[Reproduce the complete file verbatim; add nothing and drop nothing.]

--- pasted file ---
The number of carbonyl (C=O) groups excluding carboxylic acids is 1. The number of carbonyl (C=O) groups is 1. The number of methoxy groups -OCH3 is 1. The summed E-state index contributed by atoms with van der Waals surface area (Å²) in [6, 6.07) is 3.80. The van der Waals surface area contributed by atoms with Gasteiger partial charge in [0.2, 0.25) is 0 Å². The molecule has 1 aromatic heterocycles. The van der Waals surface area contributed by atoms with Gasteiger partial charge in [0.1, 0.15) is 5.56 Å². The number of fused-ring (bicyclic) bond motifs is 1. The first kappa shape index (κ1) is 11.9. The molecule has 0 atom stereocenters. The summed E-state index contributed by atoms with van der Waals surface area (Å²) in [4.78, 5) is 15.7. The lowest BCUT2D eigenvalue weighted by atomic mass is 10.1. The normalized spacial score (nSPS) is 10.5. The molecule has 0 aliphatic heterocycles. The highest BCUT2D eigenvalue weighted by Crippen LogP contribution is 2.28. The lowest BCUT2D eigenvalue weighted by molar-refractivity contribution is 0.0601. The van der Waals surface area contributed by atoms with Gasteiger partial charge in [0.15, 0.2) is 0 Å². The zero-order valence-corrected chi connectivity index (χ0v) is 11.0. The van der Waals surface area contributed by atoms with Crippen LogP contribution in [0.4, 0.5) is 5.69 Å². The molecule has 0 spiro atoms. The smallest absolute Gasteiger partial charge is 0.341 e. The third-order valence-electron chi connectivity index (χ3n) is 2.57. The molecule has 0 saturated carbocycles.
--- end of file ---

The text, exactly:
The number of carbonyl (C=O) groups excluding carboxylic acids is 1. The number of carbonyl (C=O) groups is 1. The number of methoxy groups -OCH3 is 1. The summed E-state index contributed by atoms with van der Waals surface area (Å²) in [6, 6.07) is 3.80. The van der Waals surface area contributed by atoms with Gasteiger partial charge in [0.2, 0.25) is 0 Å². The molecule has 1 aromatic heterocycles. The van der Waals surface area contributed by atoms with Gasteiger partial charge in [0.1, 0.15) is 5.56 Å². The number of fused-ring (bicyclic) bond motifs is 1. The first kappa shape index (κ1) is 11.9. The molecule has 0 atom stereocenters. The summed E-state index contributed by atoms with van der Waals surface area (Å²) in [4.78, 5) is 15.7. The lowest BCUT2D eigenvalue weighted by atomic mass is 10.1. The normalized spacial score (nSPS) is 10.5. The molecule has 0 aliphatic heterocycles. The highest BCUT2D eigenvalue weighted by Crippen LogP contribution is 2.28. The lowest BCUT2D eigenvalue weighted by molar-refractivity contribution is 0.0601. The van der Waals surface area contributed by atoms with Gasteiger partial charge in [0.15, 0.2) is 0 Å². The zero-order valence-corrected chi connectivity index (χ0v) is 11.0. The van der Waals surface area contributed by atoms with Crippen LogP contribution in [0.4, 0.5) is 5.69 Å². The molecule has 0 spiro atoms. The smallest absolute Gasteiger partial charge is 0.341 e. The third-order valence-electron chi connectivity index (χ3n) is 2.57. The molecule has 0 saturated carbocycles.